Despite the severe shortage of nurses in aged care and hospitals, university admissions to nursing degrees are declining.
Tom Ristoski, director of industry partnerships at Notre Dame University in Perth, said the university’s mid-year admission would normally be filling up, but enrollment has been slow. He said the drop in demand could be due to the impact of COVID-19 on the healthcare sector.
“I think the concern of potential students is probably around COVID-19, the impacts of COVID-19 and the challenges they have encountered in the industry,” he told the ABC.
NDU tries to help students by arranging paid nursing assistant roles, where they can learn skills on the job.
Charles Darwin University has seen a similar trend in courses for community service workers, leading it to waive fees for its certificate courses in individual support, community services, physical fitness, mental health, paramedical health. and health services assistant.
Fees will be waived from the third quarter of 2022, with CDU College of Health and Humanities Dean Dominic Upton saying the initiative will help address worker shortages in aged care, as well than in other areas.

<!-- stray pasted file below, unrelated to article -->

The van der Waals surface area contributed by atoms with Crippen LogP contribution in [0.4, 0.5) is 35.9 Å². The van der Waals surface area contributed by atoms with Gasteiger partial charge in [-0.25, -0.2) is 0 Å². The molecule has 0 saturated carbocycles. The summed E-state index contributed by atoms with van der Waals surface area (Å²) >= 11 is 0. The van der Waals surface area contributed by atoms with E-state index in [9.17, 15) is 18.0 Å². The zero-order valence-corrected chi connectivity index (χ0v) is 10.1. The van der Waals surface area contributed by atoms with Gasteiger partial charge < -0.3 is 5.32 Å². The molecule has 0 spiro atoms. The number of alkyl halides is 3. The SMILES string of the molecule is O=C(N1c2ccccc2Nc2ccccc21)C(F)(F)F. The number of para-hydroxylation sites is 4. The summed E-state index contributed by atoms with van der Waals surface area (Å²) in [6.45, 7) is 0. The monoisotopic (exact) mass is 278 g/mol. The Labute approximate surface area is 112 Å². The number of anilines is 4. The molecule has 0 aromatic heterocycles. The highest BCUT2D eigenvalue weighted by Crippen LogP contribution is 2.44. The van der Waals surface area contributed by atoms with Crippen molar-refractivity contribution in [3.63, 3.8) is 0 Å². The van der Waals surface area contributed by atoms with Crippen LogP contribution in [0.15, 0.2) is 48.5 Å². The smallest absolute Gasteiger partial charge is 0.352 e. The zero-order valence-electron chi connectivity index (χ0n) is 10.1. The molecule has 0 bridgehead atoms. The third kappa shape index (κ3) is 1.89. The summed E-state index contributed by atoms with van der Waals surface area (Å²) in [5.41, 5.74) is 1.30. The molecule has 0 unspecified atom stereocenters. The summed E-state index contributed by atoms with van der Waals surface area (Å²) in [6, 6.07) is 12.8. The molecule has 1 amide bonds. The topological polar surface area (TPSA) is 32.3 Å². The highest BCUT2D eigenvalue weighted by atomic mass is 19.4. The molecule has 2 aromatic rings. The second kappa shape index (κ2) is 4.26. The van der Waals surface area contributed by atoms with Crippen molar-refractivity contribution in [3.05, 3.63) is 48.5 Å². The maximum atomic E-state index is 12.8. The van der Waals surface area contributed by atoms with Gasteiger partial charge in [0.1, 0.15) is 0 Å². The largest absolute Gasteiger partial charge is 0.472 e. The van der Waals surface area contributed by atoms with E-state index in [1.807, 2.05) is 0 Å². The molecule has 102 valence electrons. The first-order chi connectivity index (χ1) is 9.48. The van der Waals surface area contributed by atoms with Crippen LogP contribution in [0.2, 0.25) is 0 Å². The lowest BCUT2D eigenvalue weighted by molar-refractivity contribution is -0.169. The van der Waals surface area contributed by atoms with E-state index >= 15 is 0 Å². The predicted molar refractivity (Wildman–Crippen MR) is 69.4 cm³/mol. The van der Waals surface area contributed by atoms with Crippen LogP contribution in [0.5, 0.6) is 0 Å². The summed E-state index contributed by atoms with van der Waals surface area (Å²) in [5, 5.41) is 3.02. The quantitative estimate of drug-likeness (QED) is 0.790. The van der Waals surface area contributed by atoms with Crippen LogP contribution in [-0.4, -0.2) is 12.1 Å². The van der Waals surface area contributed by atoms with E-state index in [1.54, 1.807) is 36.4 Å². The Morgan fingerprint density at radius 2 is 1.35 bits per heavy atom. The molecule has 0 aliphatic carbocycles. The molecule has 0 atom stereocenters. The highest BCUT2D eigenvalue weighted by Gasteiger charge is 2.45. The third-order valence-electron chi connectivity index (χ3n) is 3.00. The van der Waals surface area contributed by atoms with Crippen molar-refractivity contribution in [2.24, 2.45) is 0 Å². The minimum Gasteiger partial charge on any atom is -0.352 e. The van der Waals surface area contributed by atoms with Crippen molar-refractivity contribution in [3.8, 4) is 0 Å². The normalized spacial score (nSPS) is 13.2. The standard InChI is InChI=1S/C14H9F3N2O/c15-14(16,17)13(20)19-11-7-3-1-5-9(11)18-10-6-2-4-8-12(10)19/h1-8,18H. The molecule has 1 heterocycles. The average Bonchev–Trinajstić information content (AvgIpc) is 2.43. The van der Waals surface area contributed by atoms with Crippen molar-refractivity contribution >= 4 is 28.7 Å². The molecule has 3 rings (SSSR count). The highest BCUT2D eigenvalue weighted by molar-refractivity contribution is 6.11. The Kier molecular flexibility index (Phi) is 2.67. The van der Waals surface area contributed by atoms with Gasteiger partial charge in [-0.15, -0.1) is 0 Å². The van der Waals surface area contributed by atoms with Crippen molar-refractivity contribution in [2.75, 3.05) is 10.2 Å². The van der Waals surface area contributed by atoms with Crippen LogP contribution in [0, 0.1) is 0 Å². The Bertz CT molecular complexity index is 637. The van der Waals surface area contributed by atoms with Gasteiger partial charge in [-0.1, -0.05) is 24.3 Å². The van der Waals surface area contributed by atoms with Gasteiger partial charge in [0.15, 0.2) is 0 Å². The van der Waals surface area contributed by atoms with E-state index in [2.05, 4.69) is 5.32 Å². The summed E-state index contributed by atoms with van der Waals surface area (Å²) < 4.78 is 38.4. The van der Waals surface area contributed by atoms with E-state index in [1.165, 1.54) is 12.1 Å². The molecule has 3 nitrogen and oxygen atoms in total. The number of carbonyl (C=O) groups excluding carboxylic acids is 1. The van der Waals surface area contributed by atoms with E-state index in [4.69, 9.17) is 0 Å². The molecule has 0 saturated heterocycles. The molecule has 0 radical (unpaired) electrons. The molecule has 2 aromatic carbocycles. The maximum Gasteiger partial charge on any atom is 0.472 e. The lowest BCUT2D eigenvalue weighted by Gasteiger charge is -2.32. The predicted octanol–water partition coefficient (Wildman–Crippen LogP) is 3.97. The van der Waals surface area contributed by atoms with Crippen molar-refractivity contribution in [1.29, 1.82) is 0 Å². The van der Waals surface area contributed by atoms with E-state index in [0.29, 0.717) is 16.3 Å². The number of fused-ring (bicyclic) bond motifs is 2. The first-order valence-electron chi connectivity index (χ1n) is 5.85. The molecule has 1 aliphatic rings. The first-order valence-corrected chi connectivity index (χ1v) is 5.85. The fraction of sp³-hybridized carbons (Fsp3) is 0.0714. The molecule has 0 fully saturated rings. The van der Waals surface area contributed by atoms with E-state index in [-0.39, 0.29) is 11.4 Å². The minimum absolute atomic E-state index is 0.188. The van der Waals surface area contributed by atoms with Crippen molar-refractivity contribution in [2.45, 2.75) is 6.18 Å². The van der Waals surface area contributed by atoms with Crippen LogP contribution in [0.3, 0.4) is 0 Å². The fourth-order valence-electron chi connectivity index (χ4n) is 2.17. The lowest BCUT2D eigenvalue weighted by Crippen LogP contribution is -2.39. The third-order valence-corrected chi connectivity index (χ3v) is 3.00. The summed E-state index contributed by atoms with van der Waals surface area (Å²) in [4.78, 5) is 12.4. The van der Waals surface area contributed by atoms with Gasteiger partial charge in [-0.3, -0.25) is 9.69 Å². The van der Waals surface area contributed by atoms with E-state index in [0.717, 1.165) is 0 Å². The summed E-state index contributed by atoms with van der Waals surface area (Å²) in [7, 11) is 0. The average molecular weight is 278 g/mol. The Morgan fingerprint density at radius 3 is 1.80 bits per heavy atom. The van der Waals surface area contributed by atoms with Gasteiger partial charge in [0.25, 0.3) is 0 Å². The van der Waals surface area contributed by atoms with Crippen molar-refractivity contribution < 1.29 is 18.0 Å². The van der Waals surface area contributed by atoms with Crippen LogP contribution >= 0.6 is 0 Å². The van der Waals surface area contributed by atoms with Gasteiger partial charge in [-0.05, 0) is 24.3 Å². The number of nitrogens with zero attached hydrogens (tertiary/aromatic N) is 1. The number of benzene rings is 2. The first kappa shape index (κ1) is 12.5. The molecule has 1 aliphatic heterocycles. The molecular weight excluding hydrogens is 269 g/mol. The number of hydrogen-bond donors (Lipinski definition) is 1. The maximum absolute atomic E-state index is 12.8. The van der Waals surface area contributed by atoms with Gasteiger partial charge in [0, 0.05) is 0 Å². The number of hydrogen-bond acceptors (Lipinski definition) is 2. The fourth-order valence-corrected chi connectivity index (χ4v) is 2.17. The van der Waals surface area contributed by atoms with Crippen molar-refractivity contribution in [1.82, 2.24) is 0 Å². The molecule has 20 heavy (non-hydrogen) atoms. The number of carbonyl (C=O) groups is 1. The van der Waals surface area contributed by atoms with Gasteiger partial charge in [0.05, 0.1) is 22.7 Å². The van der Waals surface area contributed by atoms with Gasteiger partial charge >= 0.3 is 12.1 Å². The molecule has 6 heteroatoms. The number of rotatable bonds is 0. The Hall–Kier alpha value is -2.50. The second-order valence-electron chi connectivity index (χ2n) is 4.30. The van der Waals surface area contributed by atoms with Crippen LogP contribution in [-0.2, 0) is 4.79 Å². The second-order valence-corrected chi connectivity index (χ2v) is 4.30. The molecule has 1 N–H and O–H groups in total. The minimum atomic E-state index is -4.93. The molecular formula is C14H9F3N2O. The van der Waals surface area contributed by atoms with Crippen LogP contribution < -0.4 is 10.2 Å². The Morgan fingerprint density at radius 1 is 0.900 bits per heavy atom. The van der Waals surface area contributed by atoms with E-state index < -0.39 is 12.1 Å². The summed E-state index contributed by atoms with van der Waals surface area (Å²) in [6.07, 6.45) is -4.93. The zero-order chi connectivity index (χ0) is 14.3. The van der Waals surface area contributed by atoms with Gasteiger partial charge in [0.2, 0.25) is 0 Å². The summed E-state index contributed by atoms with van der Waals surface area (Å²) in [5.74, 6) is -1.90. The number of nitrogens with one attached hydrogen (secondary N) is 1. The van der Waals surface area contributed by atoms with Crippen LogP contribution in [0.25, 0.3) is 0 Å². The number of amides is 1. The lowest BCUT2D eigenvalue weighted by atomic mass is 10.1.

Clare Grieveson (pictured), CEO of aged care provider Southern Cross Care WA, said falling demand for nursing qualifications is “incredibly concerning”
“The elderly care sector is already experiencing a labor crisis,” Ms Grieveson told the ABC.
“The impact of these vacancies is that beds have to be closed.”
“A report commissioned by a group of aged care CEOs showed that last year staffing shortages prevented 340 elderly WA residents from entering aged care.”
Clare said Southern Cross Care has 4,000 shifts to fill each week. They have 12 RN positions open right now that they haven’t been able to fill.